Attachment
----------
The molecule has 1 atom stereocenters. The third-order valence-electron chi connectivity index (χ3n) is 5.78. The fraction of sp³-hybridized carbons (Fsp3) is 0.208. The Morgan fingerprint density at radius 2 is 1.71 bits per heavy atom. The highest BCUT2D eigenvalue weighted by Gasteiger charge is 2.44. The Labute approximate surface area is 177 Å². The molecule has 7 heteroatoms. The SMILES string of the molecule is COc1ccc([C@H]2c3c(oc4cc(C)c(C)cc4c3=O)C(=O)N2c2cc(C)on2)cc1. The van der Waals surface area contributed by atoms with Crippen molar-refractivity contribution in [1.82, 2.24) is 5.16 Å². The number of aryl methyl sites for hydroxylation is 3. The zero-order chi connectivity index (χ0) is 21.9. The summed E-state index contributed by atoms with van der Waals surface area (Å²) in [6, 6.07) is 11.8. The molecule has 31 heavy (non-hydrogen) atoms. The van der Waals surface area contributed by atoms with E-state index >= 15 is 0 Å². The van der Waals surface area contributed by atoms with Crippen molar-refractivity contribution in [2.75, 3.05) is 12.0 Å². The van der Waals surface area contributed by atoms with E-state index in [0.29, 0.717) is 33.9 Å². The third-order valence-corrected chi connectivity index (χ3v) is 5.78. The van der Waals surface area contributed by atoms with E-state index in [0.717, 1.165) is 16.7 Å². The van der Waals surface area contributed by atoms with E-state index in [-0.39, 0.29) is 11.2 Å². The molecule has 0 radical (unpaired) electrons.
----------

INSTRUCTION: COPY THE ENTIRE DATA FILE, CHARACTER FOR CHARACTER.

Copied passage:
The molecule has 1 atom stereocenters. The third-order valence-electron chi connectivity index (χ3n) is 5.78. The fraction of sp³-hybridized carbons (Fsp3) is 0.208. The Morgan fingerprint density at radius 2 is 1.71 bits per heavy atom. The highest BCUT2D eigenvalue weighted by Gasteiger charge is 2.44. The Labute approximate surface area is 177 Å². The molecule has 7 heteroatoms. The SMILES string of the molecule is COc1ccc([C@H]2c3c(oc4cc(C)c(C)cc4c3=O)C(=O)N2c2cc(C)on2)cc1. The van der Waals surface area contributed by atoms with Crippen molar-refractivity contribution in [1.82, 2.24) is 5.16 Å². The number of aryl methyl sites for hydroxylation is 3. The zero-order chi connectivity index (χ0) is 21.9. The summed E-state index contributed by atoms with van der Waals surface area (Å²) in [6, 6.07) is 11.8. The molecule has 31 heavy (non-hydrogen) atoms. The van der Waals surface area contributed by atoms with E-state index >= 15 is 0 Å². The van der Waals surface area contributed by atoms with Crippen molar-refractivity contribution in [2.75, 3.05) is 12.0 Å². The van der Waals surface area contributed by atoms with E-state index in [0.29, 0.717) is 33.9 Å². The third-order valence-corrected chi connectivity index (χ3v) is 5.78. The van der Waals surface area contributed by atoms with E-state index in [0.717, 1.165) is 16.7 Å². The van der Waals surface area contributed by atoms with E-state index in [-0.39, 0.29) is 11.2 Å². The molecule has 0 radical (unpaired) electrons.